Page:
American Association for Cancer Research
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00085472can201818-sup-244322_2_supp_6732113_qkttn9.xlsx (11.32 kB)

Supplementary Tab 4 from Cyclophosphamide and Vinorelbine Activate Stem-Like CD8+ T Cells and Improve Anti-PD-1 Efficacy in Triple-Negative Breast Cancer

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posted on 2023-03-31, 04:00 authored by Paolo Falvo, Stefania Orecchioni, Roman Hillje, Alessandro Raveane, Patrizia Mancuso, Chiara Camisaschi, Lucilla Luzi, PierGiuseppe Pelicci, Francesco Bertolini

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ARTICLE ABSTRACT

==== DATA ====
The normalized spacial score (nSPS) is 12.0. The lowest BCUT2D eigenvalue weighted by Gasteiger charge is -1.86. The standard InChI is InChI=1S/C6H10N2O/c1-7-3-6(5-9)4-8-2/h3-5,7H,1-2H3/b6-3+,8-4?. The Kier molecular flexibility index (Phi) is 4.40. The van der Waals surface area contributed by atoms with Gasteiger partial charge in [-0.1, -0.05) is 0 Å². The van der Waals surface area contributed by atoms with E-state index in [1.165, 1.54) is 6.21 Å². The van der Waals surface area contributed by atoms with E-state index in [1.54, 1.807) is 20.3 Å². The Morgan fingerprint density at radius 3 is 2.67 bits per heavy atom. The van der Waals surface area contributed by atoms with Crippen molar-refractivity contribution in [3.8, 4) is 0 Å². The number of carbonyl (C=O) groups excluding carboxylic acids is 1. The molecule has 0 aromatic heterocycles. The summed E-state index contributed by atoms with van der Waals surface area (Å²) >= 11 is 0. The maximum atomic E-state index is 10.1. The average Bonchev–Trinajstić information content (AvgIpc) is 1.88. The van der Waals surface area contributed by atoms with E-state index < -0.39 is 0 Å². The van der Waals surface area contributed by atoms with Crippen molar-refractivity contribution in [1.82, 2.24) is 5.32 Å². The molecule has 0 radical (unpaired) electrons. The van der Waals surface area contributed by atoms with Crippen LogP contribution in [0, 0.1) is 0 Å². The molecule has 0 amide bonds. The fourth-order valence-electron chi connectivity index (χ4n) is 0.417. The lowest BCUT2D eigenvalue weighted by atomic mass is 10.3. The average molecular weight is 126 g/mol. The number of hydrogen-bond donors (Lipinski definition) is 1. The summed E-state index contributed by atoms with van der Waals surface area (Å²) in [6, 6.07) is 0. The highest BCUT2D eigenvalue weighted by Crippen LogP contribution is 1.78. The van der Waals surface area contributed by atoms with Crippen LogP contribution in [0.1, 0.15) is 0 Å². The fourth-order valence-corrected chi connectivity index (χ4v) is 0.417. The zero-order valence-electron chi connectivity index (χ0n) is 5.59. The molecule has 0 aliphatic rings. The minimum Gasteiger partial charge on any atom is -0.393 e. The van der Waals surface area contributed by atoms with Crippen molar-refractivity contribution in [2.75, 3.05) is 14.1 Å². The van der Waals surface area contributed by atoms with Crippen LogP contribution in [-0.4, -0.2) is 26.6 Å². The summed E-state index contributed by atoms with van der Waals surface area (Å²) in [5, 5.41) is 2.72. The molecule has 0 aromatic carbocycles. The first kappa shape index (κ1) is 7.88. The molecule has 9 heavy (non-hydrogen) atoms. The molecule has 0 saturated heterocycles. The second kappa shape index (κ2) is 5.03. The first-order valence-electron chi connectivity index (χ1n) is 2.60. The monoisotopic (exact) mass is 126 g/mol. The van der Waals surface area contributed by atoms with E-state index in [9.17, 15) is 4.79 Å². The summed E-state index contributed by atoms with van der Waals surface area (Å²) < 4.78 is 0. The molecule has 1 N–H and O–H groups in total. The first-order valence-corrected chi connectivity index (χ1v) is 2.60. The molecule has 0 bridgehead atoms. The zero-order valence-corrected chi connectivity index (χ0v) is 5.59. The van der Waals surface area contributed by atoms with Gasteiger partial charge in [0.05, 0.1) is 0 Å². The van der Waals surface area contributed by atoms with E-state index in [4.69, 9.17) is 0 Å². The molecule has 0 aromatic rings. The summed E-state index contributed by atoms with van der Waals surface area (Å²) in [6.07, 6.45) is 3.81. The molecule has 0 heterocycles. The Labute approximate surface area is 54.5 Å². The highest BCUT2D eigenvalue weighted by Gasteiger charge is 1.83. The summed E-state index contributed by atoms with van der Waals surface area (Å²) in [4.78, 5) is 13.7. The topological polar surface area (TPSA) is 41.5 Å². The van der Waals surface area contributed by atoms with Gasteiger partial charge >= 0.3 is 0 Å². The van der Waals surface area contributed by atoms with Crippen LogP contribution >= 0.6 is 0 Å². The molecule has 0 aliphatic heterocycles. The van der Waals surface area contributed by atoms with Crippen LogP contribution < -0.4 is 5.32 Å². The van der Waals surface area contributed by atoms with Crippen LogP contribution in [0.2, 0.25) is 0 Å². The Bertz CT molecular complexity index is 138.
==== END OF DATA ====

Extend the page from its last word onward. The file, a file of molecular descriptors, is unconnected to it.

Checkpoint inhibitors (CI) instigate anticancer immunity in many neoplastic diseases, albeit only in a fraction of patients. The clinical success of cyclophosphamide (C)-based haploidentical stem-cell transplants indicates that this drug may re-orchestrate the immune system. Using models of triple-negative breast cancer (TNBC) with different intratumoral immune contexture, we demonstrate that a combinatorial therapy of intermittent C, CI, and vinorelbine activates antigen-presenting cells (APC), and abrogates local and metastatic tumor growth by a T-cell–related effect. Single-cell transcriptome analysis of >50,000 intratumoral immune cells after therapy treatment showed a gene signature suggestive of a change resulting from exposure to a mitogen, ligand, or antigen for which it is specific, as well as APC-to-T-cell adhesion. This transcriptional program also increased intratumoral Tcf1+ stem-like CD8+ T cells and altered the balance between terminally and progenitor-exhausted T cells favoring the latter. Overall, our data support the clinical investigation of this therapy in TNBC. A combinatorial therapy in mouse models of breast cancer increases checkpoint inhibition by activating antigen-presenting cells, enhancing intratumoral Tcf1+ stem-like CD8+ T cells, and increasing progenitor exhausted CD8+ T cells.

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